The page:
I would hardly consider myself expert or even well-versed in hip-hop or rap, but I know that the vast majority of what goes on in those circles today is distasteful to me. I am weary of the over-the-top chest-puffing machismo and misogyny, xenophobia, and militarism that plagues much of modern rap/bling-hop.
Thankfully Height is different.
Height recalls old-school rap and hip-hop of Tribe or revivalists Jurassic 5, with a steady, if slightly inelegant, flow and a relaxed cadence as solidly reliable as circadian rhythms. Height’s signature is the infusion of his relatively slow tempo rhymes with remarkable intensity that feels it could boil over into aggression at any moment, as opposed to the jocularity of the majority of the old-school set. He isn’t the most eloquent rapper, hardly possessed of the flow of masters like Jay-Z, Nas or Rakim. But what he lacks here, he makes up for with adventurous music choices and solid lyrics.
Height is a storyteller, and rap merely his medium of choice. This is readily apparent in his latest album, which has extensive collaborations including Mickey Free (Bow N’ Arrow), Shields, King Rhythm, PT Burnem, Jones and even Wye Oak.
“Jackson Whites” is a great re-purposing of its reclusive namesake, detailing Height and Mickey Free’s retreat to wilderness. The track is pure gold with its persistent, stammering beat, anchored by downbeat claps and pulsing bass sprinkled with all sorts of synth runs, samples of horns and a monotone stream of sixteenth-notes from keys. A great showcase of Height’s approach, his lyrics rely more on crafting vivid images and story as opposed to constructing cunning wordplay: “Nighttime and the switch is stark//fuck the wolves don’t be afraid of the dark//we still got a backpack full of bark//so it’s no thing to get a damn fire to spark.”
“The World” samples a slow-burning early psych-garage track (courtesy of Shields) that provides near-perfect contrast for Height’s lingering vocal style. ”Code of Love” is a classic hip-hop track with a dark twist. It has one of the best beats on the album, along with effectively used samples of muted trumpet and backing vocals.
“Baltimore Highlands” is superb, with its eerie sampling of an ascending whistle-tone that sounds like some sort of ethereal air strike horn. Listening closely, your mind settles on images of the bombed-out rowhouses dotting blighted, decaying areas of the city and the cut becomes a tragic ode to escaping urban decay. The first single off the album, “The Woods,” with its choppy, beat-box-driven collage of sounds is pure magic. “Woods Reprise” follows later in the album with a meatier, deliciously electro post-script.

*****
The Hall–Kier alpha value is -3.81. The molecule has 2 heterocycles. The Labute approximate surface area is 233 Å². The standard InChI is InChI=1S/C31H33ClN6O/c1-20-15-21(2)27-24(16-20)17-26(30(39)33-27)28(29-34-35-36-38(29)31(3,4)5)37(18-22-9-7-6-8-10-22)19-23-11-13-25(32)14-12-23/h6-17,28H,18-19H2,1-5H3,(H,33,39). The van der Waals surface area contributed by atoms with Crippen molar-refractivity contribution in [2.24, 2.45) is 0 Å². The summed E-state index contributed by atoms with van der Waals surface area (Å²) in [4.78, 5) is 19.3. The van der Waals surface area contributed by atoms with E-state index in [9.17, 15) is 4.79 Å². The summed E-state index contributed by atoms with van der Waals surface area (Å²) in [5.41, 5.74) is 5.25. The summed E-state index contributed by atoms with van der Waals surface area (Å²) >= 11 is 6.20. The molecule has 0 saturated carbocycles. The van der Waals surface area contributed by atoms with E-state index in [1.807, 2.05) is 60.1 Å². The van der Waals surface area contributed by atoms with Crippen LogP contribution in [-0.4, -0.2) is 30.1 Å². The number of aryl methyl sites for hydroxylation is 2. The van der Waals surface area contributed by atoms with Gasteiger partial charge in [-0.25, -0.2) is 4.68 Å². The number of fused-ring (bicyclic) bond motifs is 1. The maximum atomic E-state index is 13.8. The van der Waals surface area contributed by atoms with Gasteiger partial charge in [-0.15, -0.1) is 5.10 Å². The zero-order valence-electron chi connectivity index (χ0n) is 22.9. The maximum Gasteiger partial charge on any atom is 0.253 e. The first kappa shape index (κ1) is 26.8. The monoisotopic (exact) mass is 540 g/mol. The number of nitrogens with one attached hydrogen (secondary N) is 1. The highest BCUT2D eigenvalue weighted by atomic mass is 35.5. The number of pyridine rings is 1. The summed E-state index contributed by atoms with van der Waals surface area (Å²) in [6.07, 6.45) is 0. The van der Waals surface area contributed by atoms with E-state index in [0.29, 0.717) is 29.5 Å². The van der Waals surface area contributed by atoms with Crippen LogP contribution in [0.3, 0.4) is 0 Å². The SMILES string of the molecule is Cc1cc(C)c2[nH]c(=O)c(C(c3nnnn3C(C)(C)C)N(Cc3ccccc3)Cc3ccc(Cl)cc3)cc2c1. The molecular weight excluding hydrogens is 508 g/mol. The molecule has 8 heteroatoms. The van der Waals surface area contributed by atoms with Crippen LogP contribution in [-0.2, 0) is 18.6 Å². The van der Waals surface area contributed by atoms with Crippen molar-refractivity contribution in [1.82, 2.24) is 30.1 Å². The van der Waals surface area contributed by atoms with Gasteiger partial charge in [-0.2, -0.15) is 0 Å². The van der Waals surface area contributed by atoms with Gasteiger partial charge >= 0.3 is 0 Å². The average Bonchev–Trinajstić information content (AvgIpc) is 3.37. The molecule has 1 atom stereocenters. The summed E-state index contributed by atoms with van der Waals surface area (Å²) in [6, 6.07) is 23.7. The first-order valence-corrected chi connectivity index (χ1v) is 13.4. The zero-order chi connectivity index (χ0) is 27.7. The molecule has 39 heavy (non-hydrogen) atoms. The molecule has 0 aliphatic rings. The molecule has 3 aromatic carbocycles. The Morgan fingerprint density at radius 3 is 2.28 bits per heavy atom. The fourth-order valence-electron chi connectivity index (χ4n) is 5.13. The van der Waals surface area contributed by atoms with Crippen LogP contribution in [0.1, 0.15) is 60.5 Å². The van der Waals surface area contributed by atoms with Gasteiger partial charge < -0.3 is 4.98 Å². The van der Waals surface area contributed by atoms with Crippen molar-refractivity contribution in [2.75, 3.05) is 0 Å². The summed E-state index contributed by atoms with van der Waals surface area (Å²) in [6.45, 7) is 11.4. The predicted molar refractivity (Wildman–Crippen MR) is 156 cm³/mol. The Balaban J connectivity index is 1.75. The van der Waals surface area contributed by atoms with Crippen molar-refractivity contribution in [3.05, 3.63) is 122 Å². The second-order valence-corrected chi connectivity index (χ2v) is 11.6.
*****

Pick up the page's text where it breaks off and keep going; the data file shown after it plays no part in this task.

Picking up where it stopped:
The highlights of the album are undoubtedly the two closing tracks “Standing Up Asleep” and “Cold and Shaken.” The former’s warm crackle is hazily nostalgic, recalling at once an antique gramophone and a blazing, wood-fueled fire, both accompanying late night reflection and poetics. The latter is a rich tapestry of samples, a foreboding torment, peppered with punchy horns, synths, guitars, the works (even crediting “orchestra stabs” in the liner notes).
But not every track is gold. ”Escape Tune” just doesn’t work. While the setting of the track is undoubtedly a frenzied scene, the chaotic clash of sounds is over the top and makes things feel far too muddy. “Twelve Strings” is the closest any track comes to filler. ”Travel Rap” feels like an promising concept executed poorly, lacking any real sort of dynamism; this same problem drags down the vaguely abrasive “Mike Stone.”
While a few tracks tend to drag on the album, as a whole, it is a great testament to the talented Height and his collaborators. He complements his lethargic stammer with some fantastic music. The beats linger, each falling and toppling over the next, like a clumps of wax turning in a lava lamp. Samples, loops and beats whip up a whirlwind of aural immersion, giving each track a distinct flavor accompanied by vivid images. A solid release from Height and debut for the fledgling Wham City Records vinyl division.
Height with Friends – Baltimore Highlands LP 12″ vinyl (WHAM005)
Release Date: Jan 13 2009
Limited to 300 copy pressing.
Order from whamcityrecords.com
- Mike Stone
- Jackson Whites
- The World
- Escape Tune
- Baltimore Highlands
- The Woods
- Code of Love
- Twelve Strings
- Travel Rap
- Woods Reprise
- Standing Up Asleep
- Cold and Shaken
Don’t miss the album release party @ the Zodiac next Fri Jan 16th, featuring Height with surprise guests, Nuclear Power Pants and Gavin Riley.
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